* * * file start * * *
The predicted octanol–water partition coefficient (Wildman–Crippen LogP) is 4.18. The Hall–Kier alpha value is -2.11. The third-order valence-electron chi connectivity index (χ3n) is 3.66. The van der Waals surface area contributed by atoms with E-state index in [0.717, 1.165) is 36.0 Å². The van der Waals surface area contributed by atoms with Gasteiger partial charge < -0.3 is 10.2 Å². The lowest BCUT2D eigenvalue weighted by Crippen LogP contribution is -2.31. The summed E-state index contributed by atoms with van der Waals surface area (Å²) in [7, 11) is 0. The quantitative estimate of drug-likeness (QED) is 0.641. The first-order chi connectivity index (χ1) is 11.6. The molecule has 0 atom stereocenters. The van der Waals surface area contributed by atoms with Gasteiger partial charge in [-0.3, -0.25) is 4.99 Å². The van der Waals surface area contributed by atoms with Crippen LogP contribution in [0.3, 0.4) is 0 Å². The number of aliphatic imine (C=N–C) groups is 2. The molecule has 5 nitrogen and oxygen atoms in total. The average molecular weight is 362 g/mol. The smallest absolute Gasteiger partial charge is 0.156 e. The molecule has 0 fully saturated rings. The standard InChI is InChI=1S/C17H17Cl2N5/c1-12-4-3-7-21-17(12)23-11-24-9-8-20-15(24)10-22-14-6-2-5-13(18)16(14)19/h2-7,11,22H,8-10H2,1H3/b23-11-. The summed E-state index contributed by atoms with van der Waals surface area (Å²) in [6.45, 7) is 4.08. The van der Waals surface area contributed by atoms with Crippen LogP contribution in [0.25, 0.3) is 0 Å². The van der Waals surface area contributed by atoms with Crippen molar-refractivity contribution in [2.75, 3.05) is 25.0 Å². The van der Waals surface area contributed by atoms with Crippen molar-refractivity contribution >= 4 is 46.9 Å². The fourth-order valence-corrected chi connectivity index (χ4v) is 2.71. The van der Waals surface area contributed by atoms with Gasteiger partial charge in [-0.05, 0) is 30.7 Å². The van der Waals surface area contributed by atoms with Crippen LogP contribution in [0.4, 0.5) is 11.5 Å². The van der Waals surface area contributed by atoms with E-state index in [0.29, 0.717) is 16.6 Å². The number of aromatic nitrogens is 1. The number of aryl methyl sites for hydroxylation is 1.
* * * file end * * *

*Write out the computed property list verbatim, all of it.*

The predicted octanol–water partition coefficient (Wildman–Crippen LogP) is 4.18. The Hall–Kier alpha value is -2.11. The third-order valence-electron chi connectivity index (χ3n) is 3.66. The van der Waals surface area contributed by atoms with E-state index in [0.717, 1.165) is 36.0 Å². The van der Waals surface area contributed by atoms with Gasteiger partial charge < -0.3 is 10.2 Å². The lowest BCUT2D eigenvalue weighted by Crippen LogP contribution is -2.31. The summed E-state index contributed by atoms with van der Waals surface area (Å²) in [7, 11) is 0. The quantitative estimate of drug-likeness (QED) is 0.641. The first-order chi connectivity index (χ1) is 11.6. The molecule has 0 atom stereocenters. The van der Waals surface area contributed by atoms with Gasteiger partial charge in [-0.3, -0.25) is 4.99 Å². The van der Waals surface area contributed by atoms with Crippen LogP contribution in [0.3, 0.4) is 0 Å². The number of aliphatic imine (C=N–C) groups is 2. The molecule has 5 nitrogen and oxygen atoms in total. The average molecular weight is 362 g/mol. The smallest absolute Gasteiger partial charge is 0.156 e. The molecule has 0 fully saturated rings. The standard InChI is InChI=1S/C17H17Cl2N5/c1-12-4-3-7-21-17(12)23-11-24-9-8-20-15(24)10-22-14-6-2-5-13(18)16(14)19/h2-7,11,22H,8-10H2,1H3/b23-11-. The summed E-state index contributed by atoms with van der Waals surface area (Å²) in [6.45, 7) is 4.08. The van der Waals surface area contributed by atoms with Crippen LogP contribution in [0.25, 0.3) is 0 Å². The van der Waals surface area contributed by atoms with Crippen molar-refractivity contribution in [2.75, 3.05) is 25.0 Å². The van der Waals surface area contributed by atoms with Crippen molar-refractivity contribution >= 4 is 46.9 Å². The fourth-order valence-corrected chi connectivity index (χ4v) is 2.71. The van der Waals surface area contributed by atoms with Gasteiger partial charge in [-0.05, 0) is 30.7 Å². The van der Waals surface area contributed by atoms with Crippen LogP contribution in [0.4, 0.5) is 11.5 Å². The van der Waals surface area contributed by atoms with E-state index in [0.29, 0.717) is 16.6 Å². The number of aromatic nitrogens is 1. The number of aryl methyl sites for hydroxylation is 1.